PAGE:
Aluminium tends to be used as a waterproof barrier in buildings because of the slow rate at which it oxidises (rusts). It can be treated to stay nice and shiny for a decade or two and can also be colour coated to last quite well. It’s other attraction in building work is the ease of working it. It is soft and can easily be sawn and drilled by hand. When it does oxidise, due to rain, it gets those greyish green speckles you see on letter box flaps, door handles and window frames. A soft form of aluminium is used in flashings so that they can be ‘dressed’ to fit uneven surfaces around slates, tiles, masonry etc.
The down side to aluminium is the very large amount of electrical energy needed to produce it. Typically the ore, bauxite, might be mined in Australia, shipped to Iceland where some surplus hydro-electrical energy might be available to turn it into aluminium and then shipped to a factory somewhere else to be extruded into sections. Then it will be shipped to other countries for sale. The embodied energythe total amount of energy it takes to make a material (or a building). See more on embodied energy incorporated into making virgin aluminium is around 155MJ/kg. It is truly one of the great energy gobblers and it also suffers from the typical pollution problems associated with heavy industry such as the recent ecological disaster in Hungary. (As a slight defense of the material, it recycles well !)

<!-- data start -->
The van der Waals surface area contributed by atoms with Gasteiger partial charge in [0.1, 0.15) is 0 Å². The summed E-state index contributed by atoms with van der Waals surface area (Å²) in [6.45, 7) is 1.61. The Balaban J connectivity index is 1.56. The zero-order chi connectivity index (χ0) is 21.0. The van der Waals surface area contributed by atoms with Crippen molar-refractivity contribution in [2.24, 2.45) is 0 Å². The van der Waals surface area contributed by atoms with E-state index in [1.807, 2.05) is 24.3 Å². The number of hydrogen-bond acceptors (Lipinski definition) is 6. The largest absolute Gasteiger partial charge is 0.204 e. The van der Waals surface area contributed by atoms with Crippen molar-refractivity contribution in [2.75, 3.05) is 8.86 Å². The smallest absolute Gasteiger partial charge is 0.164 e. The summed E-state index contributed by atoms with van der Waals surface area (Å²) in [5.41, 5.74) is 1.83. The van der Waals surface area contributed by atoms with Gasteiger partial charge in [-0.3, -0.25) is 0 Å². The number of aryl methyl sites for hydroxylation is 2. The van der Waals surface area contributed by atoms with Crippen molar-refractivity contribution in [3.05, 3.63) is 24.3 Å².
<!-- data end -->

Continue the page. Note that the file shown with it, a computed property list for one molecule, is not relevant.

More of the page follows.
Another down side to using aluminium in building work may be its very good conductivity of heat. Used in the wrong situation or position (such as structural framework) it may become a thermal bridge and allow heat to escape from the house.
Probably its best uses in building work is as a flashing material instead of the more polluting lead or where it provides a thin external cladding to timber windows, particularly the sills. Little of the material is used and it may protect the timber beneath extremely well.